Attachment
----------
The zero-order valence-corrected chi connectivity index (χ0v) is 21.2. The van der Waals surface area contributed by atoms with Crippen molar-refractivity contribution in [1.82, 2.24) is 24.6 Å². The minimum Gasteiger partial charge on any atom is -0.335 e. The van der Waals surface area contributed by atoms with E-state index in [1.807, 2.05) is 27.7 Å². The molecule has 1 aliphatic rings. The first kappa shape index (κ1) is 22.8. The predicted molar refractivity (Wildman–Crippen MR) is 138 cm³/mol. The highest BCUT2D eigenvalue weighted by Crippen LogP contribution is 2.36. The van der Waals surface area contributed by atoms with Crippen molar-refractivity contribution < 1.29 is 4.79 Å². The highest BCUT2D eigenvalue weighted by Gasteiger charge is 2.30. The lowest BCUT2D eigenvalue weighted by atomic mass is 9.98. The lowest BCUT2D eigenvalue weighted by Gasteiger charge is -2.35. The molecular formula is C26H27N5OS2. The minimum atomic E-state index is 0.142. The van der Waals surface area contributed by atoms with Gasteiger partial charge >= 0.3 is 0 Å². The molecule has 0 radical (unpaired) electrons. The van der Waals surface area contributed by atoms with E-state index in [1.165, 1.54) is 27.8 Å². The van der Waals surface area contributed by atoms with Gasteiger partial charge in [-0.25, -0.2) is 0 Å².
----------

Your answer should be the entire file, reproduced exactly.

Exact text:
The zero-order valence-corrected chi connectivity index (χ0v) is 21.2. The van der Waals surface area contributed by atoms with Crippen molar-refractivity contribution in [1.82, 2.24) is 24.6 Å². The minimum Gasteiger partial charge on any atom is -0.335 e. The van der Waals surface area contributed by atoms with E-state index in [1.807, 2.05) is 27.7 Å². The molecule has 1 aliphatic rings. The first kappa shape index (κ1) is 22.8. The predicted molar refractivity (Wildman–Crippen MR) is 138 cm³/mol. The highest BCUT2D eigenvalue weighted by Crippen LogP contribution is 2.36. The van der Waals surface area contributed by atoms with Crippen molar-refractivity contribution < 1.29 is 4.79 Å². The highest BCUT2D eigenvalue weighted by Gasteiger charge is 2.30. The lowest BCUT2D eigenvalue weighted by atomic mass is 9.98. The lowest BCUT2D eigenvalue weighted by Gasteiger charge is -2.35. The molecular formula is C26H27N5OS2. The minimum atomic E-state index is 0.142. The van der Waals surface area contributed by atoms with Gasteiger partial charge >= 0.3 is 0 Å². The molecule has 0 radical (unpaired) electrons. The van der Waals surface area contributed by atoms with E-state index in [1.165, 1.54) is 27.8 Å². The van der Waals surface area contributed by atoms with Gasteiger partial charge in [-0.25, -0.2) is 0 Å².